Tuesday, June 7, 2011
Book Review: God Dies by the Nile by Nawal Saadawi
Part of that is due to my own cultural biases: not only am I American, but parts of my family have been here since before the Civil War (my mother's mother's family), before the Revolutionary War (my father's mother's family) and before any white people were here at all (my father's father's family). I don't say that to be American-er than thou, much as I enjoy offering to help racist, immigrant-hating white people pack their bags for their trip back to Europe, just that I haven't been exposed to any cultures other than my own and I don't hail from any fresh-off-the-boat groups. Beyond that, there's the issue of translation, which I have a long-standing beef with; it can be difficult to disentangle the words of the writer from the translator's interpretation of their words.
The remainder of my difficulties stem from the narrative style, which bears a strong resemblance to Toni Morrison's Beloved. While I enjoyed Beloved and God Dies by the Nile, both were somewhat incomprehensible due to the stream-of-conscious narration that jumped from character to character. Luckily for me, I read a lot of post-modernist literature, so that kind of thing doesn't throw or frustrate me. It just means I have to read some paragraphs a few extra times and flip through previous chapters to make sure I got the details right.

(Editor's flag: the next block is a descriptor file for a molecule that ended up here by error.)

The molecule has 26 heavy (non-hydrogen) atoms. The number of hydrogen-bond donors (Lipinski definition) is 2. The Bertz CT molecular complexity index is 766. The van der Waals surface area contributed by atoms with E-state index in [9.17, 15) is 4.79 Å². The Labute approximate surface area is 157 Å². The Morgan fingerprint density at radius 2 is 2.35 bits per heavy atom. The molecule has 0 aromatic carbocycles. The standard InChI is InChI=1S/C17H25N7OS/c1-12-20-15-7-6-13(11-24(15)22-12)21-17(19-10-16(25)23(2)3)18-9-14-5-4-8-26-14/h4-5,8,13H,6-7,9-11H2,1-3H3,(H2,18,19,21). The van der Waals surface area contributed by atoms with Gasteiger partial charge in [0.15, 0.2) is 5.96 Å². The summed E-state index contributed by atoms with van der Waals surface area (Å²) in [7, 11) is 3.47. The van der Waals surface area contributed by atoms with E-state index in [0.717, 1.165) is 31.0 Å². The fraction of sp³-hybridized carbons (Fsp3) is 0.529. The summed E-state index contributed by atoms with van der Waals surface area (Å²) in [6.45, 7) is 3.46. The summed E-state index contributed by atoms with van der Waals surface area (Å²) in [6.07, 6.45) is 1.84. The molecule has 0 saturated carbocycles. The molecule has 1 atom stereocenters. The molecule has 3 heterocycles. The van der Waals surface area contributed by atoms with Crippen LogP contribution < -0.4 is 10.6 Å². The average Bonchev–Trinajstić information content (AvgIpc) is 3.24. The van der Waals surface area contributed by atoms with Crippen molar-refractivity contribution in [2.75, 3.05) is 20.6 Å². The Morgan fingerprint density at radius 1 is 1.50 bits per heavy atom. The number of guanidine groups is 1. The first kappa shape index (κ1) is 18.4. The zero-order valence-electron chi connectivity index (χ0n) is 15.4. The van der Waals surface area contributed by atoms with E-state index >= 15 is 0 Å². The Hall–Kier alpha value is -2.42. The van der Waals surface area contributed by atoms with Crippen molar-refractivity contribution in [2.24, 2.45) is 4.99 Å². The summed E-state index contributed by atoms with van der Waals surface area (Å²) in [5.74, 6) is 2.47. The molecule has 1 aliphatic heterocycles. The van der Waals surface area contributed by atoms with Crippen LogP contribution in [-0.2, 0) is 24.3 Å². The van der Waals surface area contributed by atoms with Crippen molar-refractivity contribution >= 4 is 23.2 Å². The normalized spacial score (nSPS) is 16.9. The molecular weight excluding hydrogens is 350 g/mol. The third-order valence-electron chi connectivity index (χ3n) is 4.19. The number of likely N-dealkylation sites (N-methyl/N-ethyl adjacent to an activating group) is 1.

The similarities between God Dies by the Nile and Beloved don't stop there; thematically, the two are quite similar. God Dies by the Nile depicts an act of incredible violence perpetrated by a poor Egyptian women against the mixed-race, blue-eyed Mayor of her town, Kafr El Teen, who has sexually exploited both of her nieces and imprisoned her brother and son in order to conceal his actions. Beloved tells the story of an escaped slave woman who attempts (and succeeds, with one) to kill her children rather than subject them to the brutality of slavery. Both women, Zakeya and Sethe, live incredibly hard lives, surviving through their wits and hard, physical labor, and are constantly tormented by the inequalities that surround them. Both Morrison and Saadawi do an incredible job of rendering even the most violent, desperate acts understandable and those who commit them human.
As far as the feminist implications go (as I guess that's the point of reading this!), Saadawi manages to touch on a number of issues that affected Egyptian women in the 1970's, from FGM to sexual assault to having their lives and freedoms dependent upon the will of men. She also touches on the consequences of extreme abuses of power that stem from the divine right attitude that the Mayor and his cronies possess. It's easy to see how and why her writings landed her in jail; writing that threatens the status quo so obviously seldom goes unpunished, particularly in repressive regimes. I look forward to reading more of her work in the future.
4 out of 5 stars.